Real life has a habit of getting in the way of a writer’s path. Most writers I know have a day job – and given the recent stats that ‘successful’ Australian writers earn only around $11,000 a year, most of you will already know that writers need a day job to support them. Many of them are teachers. I am also a teacher, but I now work for the NSW Department of Education in a busy day job promoting the profession. I can be on the road, at events, and talking until I can’t talk anymore…but somehow I have to wedge the writing in. Not because I have to, but because I want to.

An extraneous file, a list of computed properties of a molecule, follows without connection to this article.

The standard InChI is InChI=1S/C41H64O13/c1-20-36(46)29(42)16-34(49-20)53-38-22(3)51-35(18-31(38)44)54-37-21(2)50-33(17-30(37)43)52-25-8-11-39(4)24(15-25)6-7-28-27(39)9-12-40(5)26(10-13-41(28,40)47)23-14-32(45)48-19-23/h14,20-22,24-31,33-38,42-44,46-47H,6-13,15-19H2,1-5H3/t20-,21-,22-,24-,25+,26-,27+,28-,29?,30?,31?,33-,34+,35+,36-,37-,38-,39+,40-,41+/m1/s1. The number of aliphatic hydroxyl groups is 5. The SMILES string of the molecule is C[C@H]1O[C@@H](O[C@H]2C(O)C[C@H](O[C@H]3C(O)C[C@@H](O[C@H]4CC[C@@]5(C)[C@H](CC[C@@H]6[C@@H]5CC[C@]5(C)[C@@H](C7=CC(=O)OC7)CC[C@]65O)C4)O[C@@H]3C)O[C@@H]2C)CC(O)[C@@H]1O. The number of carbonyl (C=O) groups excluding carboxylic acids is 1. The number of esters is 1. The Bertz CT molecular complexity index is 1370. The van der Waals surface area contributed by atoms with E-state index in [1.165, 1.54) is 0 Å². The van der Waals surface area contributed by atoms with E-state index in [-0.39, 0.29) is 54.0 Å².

I’m lucky in that I have a writing residence that I can head to for complete solitude. But the struggle of any creative artist I know lies in striking that balance – working during the day and writing around the small hours of the evening, night and early morning. There is an inner thirst that drives us to write, or create, or just lose ourselves in something that feeds our soul. If bestseller lists are anything to go by at the moment, most people are getting their fix by colouring in.
But I also know that I probably couldn’t write full-time. I’m a social being. I’d go stir-crazy if I didn’t have people to bounce off, or purpose in my day job. What I have to do is reign myself in, and get lost in the fantasy world. It’s a nice counterbalance to the real one.